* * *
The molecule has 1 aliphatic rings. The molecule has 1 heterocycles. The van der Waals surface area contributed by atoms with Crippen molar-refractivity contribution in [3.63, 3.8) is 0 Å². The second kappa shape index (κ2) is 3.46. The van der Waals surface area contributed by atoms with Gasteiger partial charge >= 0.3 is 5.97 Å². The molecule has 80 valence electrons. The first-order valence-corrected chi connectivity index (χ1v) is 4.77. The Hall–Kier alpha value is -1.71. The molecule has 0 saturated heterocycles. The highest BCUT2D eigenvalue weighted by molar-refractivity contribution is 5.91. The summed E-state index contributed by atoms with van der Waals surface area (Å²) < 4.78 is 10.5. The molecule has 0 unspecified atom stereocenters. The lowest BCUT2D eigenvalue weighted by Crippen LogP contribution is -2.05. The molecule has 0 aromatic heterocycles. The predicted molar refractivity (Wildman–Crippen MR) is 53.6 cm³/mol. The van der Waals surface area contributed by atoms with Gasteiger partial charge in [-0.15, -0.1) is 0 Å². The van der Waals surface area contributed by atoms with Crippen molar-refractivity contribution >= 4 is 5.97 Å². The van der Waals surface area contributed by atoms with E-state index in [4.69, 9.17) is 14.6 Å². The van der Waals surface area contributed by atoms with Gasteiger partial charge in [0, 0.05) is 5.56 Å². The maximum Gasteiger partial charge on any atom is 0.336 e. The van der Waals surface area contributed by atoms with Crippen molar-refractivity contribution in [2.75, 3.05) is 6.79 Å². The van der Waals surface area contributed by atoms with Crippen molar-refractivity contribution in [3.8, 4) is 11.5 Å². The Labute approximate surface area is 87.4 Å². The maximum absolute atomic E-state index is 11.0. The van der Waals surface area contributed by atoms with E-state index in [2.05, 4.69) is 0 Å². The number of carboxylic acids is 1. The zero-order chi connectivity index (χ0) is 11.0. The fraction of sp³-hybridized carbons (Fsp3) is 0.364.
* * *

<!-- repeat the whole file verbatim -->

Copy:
The molecule has 1 aliphatic rings. The molecule has 1 heterocycles. The van der Waals surface area contributed by atoms with Crippen molar-refractivity contribution in [3.63, 3.8) is 0 Å². The second kappa shape index (κ2) is 3.46. The van der Waals surface area contributed by atoms with Gasteiger partial charge >= 0.3 is 5.97 Å². The molecule has 80 valence electrons. The first-order valence-corrected chi connectivity index (χ1v) is 4.77. The Hall–Kier alpha value is -1.71. The molecule has 0 saturated heterocycles. The highest BCUT2D eigenvalue weighted by molar-refractivity contribution is 5.91. The summed E-state index contributed by atoms with van der Waals surface area (Å²) < 4.78 is 10.5. The molecule has 0 unspecified atom stereocenters. The lowest BCUT2D eigenvalue weighted by Crippen LogP contribution is -2.05. The molecule has 0 aromatic heterocycles. The predicted molar refractivity (Wildman–Crippen MR) is 53.6 cm³/mol. The van der Waals surface area contributed by atoms with Gasteiger partial charge in [-0.15, -0.1) is 0 Å². The van der Waals surface area contributed by atoms with Crippen molar-refractivity contribution >= 4 is 5.97 Å². The van der Waals surface area contributed by atoms with E-state index in [4.69, 9.17) is 14.6 Å². The van der Waals surface area contributed by atoms with Gasteiger partial charge in [0, 0.05) is 5.56 Å². The maximum Gasteiger partial charge on any atom is 0.336 e. The van der Waals surface area contributed by atoms with Crippen molar-refractivity contribution in [2.75, 3.05) is 6.79 Å². The van der Waals surface area contributed by atoms with Crippen molar-refractivity contribution in [3.8, 4) is 11.5 Å². The Labute approximate surface area is 87.4 Å². The maximum absolute atomic E-state index is 11.0. The van der Waals surface area contributed by atoms with E-state index in [2.05, 4.69) is 0 Å². The number of carboxylic acids is 1. The zero-order chi connectivity index (χ0) is 11.0. The fraction of sp³-hybridized carbons (Fsp3) is 0.364.